“The mall was really happy about the idea. It shocked the heck out of me. I didn’t think they would really want to deal with a mom and pop operation,” Chafos said, chuckling as he sat with Jerry Haas in their small, but busy shop this week.
While national retailers like Sears, Montgomery Wards and Herberger’s have closed their doors, Boston Shoe Repair continues to fix Rochester’s soles, heels, zippers, coats, purses and suitcases at the mall.
Their 104-year-old business, one of Rochester’s oldest, marked the golden anniversary of its Apache Mall shop on May 1.
The mall location was a younger sibling of the original downtown Boston Repair shop, which first opened its doors in 1917 at 1 S. Broadway, next to where Michael's Restaurant eventually would be built. In those days, Rochester had 18 or 19 shoe repair shops.
Andy Chafos, Pete's father, joined forces with his business partner, Frank Mammasis, as owners of Boston Shoe Repair in 1921. The pair ran the successful shop with its 10 shoe shine chairs on the busy corner.
The downtown Boston Shoe Repair closed in 1978, but the Apache Mall location has kept hammering along through the decades.
Haas, who has worked with Chafos for 60 years, said Boston Shoe Repair was originally located in what eventually became the Apache Mall’s Food Court area for 10 years. Then the shop moved to where Barnes & Noble now operates for 20 years.
“We were really busy in the ‘70s. We were open late to try to keep up,” said Haas. In 2021, the pair of craftsmen alternate months in the shop. They said they probably wouldn’t still be working, if it wasn’t for that schedule.
They have been tucked into an exterior spot on the north side of the mall, now by Applebee’s, for the past 20 years.
It’s not a high profile space. However, people from throughout southeastern Minnesota and Iowa still make their way to Boston Shoe Repair as one of the few such businesses in the region. Thee Only Shoe Repair on North Broadway, which is an "upstart" at not quite 60-years-old, is the only other shop in Rochester.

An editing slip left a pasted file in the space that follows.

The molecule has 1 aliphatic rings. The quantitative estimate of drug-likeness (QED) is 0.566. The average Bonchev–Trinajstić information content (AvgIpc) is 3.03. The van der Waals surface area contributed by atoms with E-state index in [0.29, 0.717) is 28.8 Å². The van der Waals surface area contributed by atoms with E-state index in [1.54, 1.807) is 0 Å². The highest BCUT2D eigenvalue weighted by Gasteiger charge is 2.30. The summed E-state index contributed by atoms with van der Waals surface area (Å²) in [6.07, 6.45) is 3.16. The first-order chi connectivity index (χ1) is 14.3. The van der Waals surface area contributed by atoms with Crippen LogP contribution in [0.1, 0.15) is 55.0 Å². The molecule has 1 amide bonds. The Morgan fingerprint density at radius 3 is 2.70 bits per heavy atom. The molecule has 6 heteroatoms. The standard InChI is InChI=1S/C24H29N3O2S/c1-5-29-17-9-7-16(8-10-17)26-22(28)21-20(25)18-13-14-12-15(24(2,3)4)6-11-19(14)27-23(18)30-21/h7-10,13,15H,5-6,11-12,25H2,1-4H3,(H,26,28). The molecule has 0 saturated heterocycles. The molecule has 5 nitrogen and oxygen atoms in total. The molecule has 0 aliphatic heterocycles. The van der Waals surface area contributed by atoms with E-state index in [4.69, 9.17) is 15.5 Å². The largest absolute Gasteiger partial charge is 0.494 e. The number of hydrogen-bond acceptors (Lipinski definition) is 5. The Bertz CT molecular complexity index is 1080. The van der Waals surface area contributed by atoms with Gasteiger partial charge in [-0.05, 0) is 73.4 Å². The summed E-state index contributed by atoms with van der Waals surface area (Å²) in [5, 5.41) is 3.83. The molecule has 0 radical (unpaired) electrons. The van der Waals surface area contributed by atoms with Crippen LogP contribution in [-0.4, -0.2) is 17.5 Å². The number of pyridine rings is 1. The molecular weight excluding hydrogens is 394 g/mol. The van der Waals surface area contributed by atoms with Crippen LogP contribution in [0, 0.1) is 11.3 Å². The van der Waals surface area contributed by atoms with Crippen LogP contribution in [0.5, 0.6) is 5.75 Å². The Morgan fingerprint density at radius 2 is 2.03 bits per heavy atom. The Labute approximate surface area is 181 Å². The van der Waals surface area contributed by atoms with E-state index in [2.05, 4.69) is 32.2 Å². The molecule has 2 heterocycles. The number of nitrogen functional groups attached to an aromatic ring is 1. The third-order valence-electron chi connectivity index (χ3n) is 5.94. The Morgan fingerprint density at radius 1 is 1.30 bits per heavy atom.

Rochester Attorney Mark Utz, a lifelong Boston Repair customer, popped in to drop off a pair of Oxfords that needed new heels on Wednesday afternoon. He remembers his mother taking shoes to the downtown location to be fixed.
“There is no other local business that we have more affection for than Boston Shoe Repair. They represent what all merchants should be,” said Utz.
Customers like Utz have been coming to the shop for decades, with some shoes being repaired five or six times.
Ask Chafos what the secret of their longevity is and he’ll smile and shrug his shoulders.
“We just try to take care of our customers. And we try to give them a few laughs while they are here,” he said.
They also give customers impromptu local history lessons in the cozy shop filled with framed newspaper articles, historic photos of downtown Rochester and bowling trophies from the past. Their shelves also display mementos from celebrities with local ties, like a pair of shoes made for the world's tallest man, Igor Vovkovinskiy, and a signed photo from Chafos's relative, national news broadcaster George Stephanopoulos.
The tools and machines they use have not changed much in the past 100 years. The youngest machine in the shop dates to the 1950s. Their shoe stretchers get more use today than in previous decades when store’s measured and fitted shoes for customers.
In a time of cheap footwear often made with plastic, Haas said that the sad truth is that shoe repair is a dying industry.
“Young people just aren’t learning the trade,” said Haas.
It’s estimated there are fewer than 5,000 shoe repair shops in the U.S. That compares to about 62,000 in the 1940s and 50,000 in the 1970s. When experienced workers like Chaos and Haas retire, there’s not a new generation to take over.
Despite both of them being in their 70s, they have no plans to retire.
“I expect we’ll keep going for as long as we can,” said Chafos as he worked on a pair of bright yellow high heels.